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A conscientious method that preserves as much information as possible for future restorers
At the start of a repair, a luthier will normally look inside an instrument for clues as to its maker. The label might be one example but there may also be signatures or stamps in the interior, and possibly information from the construction of the blocks and linings. It is surprising how much can be gleaned from these – they can, for instance, tell us whether an internal or external mould was used, and if it was an internal mould, we can even work out what it might have looked like. For this reason, it is often dismaying to note how quick restorers have been to replace blocks and linings. However, if the blocks have suffered significant cracks or woodworm damage, such that they can no longer withstand the forces exerted by the button or joints, how can we avoid replacing them?
Recently I decided to tackle this problem with my students, and we came up with a solution that satisfies these twin requirements:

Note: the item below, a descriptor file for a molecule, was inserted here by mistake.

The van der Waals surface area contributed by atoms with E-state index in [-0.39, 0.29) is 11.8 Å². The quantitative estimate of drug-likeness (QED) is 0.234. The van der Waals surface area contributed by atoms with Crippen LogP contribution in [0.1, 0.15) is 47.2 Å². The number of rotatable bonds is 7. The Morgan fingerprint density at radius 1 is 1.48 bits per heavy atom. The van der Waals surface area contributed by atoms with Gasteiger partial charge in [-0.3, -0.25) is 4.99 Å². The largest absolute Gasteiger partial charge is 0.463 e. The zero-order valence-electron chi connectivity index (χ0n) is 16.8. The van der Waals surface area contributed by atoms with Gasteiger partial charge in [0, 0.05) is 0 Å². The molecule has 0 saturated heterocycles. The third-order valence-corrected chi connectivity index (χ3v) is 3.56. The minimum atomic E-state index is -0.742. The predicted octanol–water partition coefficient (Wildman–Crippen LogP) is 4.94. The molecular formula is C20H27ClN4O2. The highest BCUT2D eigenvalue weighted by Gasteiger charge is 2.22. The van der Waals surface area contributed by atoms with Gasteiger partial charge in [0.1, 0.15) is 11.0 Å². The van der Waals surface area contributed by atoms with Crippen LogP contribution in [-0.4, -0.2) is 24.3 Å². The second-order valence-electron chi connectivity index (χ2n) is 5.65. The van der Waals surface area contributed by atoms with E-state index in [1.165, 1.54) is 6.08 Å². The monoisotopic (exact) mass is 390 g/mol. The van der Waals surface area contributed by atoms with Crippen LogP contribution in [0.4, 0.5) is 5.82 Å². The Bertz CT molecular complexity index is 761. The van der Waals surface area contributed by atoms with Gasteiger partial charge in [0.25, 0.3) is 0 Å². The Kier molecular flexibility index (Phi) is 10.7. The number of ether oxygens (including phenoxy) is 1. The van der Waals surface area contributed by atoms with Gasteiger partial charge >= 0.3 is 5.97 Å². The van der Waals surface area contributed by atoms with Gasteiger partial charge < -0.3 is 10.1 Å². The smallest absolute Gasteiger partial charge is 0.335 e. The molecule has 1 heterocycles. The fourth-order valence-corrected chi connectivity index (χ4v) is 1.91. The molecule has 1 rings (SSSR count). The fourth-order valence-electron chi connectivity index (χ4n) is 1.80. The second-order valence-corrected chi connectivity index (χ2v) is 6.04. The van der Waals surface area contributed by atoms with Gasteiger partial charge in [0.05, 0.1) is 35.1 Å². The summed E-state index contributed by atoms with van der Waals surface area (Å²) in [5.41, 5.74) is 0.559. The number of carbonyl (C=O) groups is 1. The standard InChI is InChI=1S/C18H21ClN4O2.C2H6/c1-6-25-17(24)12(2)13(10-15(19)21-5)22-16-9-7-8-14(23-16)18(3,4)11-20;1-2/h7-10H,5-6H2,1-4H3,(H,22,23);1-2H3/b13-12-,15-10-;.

• to safeguard the information contained in the block (i.e. where and when it was made; how; with what; and by whom)
• to be practical (i.e. we want the method to catch on, and to be used by as many repairers as possible)
Our solution involves removing the inner part of each block and replacing it with new wood, while retaining the outer parts of the original block. The repair process is surprisingly quick, and requires a lathe, a bandsaw and an oscillating spindle sander (all commonly found in workshops). We performed the operation on the top- and bottom-block of a violin.
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